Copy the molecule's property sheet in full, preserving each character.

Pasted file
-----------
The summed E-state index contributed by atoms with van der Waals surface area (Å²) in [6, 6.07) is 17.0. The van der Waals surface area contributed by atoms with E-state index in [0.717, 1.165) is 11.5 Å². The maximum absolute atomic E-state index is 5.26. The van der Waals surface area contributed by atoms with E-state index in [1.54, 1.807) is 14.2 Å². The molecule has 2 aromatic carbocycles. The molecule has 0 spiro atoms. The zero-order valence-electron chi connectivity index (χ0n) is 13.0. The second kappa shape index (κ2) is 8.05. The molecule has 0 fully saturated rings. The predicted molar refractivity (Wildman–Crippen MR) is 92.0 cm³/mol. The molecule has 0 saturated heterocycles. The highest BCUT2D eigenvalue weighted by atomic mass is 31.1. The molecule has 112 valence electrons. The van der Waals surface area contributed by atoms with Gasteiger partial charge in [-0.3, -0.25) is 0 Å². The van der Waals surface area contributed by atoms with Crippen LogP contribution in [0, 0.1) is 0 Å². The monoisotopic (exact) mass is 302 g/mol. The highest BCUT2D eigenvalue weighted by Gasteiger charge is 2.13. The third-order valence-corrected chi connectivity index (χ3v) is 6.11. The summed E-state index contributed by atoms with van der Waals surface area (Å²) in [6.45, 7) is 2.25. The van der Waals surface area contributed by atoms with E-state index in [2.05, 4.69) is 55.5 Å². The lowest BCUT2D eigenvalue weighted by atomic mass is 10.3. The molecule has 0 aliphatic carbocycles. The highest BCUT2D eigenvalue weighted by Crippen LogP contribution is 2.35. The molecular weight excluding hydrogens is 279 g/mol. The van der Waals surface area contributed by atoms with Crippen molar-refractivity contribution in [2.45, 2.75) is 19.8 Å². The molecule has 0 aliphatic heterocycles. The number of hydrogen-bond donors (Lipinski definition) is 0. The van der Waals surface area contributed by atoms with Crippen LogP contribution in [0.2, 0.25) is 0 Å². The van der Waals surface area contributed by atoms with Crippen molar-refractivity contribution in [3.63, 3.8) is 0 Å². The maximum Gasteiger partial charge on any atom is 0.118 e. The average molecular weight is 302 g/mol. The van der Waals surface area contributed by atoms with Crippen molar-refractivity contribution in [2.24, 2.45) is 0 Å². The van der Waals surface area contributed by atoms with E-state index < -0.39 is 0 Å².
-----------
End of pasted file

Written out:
The summed E-state index contributed by atoms with van der Waals surface area (Å²) in [6, 6.07) is 17.0. The van der Waals surface area contributed by atoms with E-state index in [0.717, 1.165) is 11.5 Å². The maximum absolute atomic E-state index is 5.26. The van der Waals surface area contributed by atoms with E-state index in [1.54, 1.807) is 14.2 Å². The molecule has 2 aromatic carbocycles. The molecule has 0 spiro atoms. The zero-order valence-electron chi connectivity index (χ0n) is 13.0. The second kappa shape index (κ2) is 8.05. The molecule has 0 fully saturated rings. The predicted molar refractivity (Wildman–Crippen MR) is 92.0 cm³/mol. The molecule has 0 saturated heterocycles. The highest BCUT2D eigenvalue weighted by atomic mass is 31.1. The molecule has 112 valence electrons. The van der Waals surface area contributed by atoms with Gasteiger partial charge in [-0.3, -0.25) is 0 Å². The van der Waals surface area contributed by atoms with Crippen LogP contribution in [0, 0.1) is 0 Å². The monoisotopic (exact) mass is 302 g/mol. The highest BCUT2D eigenvalue weighted by Gasteiger charge is 2.13. The third-order valence-corrected chi connectivity index (χ3v) is 6.11. The summed E-state index contributed by atoms with van der Waals surface area (Å²) in [6.45, 7) is 2.25. The van der Waals surface area contributed by atoms with E-state index in [2.05, 4.69) is 55.5 Å². The lowest BCUT2D eigenvalue weighted by atomic mass is 10.3. The molecule has 0 aliphatic carbocycles. The highest BCUT2D eigenvalue weighted by Crippen LogP contribution is 2.35. The molecular weight excluding hydrogens is 279 g/mol. The van der Waals surface area contributed by atoms with Crippen molar-refractivity contribution in [2.45, 2.75) is 19.8 Å². The molecule has 0 aliphatic heterocycles. The number of hydrogen-bond donors (Lipinski definition) is 0. The van der Waals surface area contributed by atoms with Crippen LogP contribution in [0.2, 0.25) is 0 Å². The van der Waals surface area contributed by atoms with Crippen molar-refractivity contribution in [3.63, 3.8) is 0 Å². The maximum Gasteiger partial charge on any atom is 0.118 e. The average molecular weight is 302 g/mol. The van der Waals surface area contributed by atoms with Crippen molar-refractivity contribution in [2.24, 2.45) is 0 Å². The van der Waals surface area contributed by atoms with E-state index < -0.39 is 0 Å².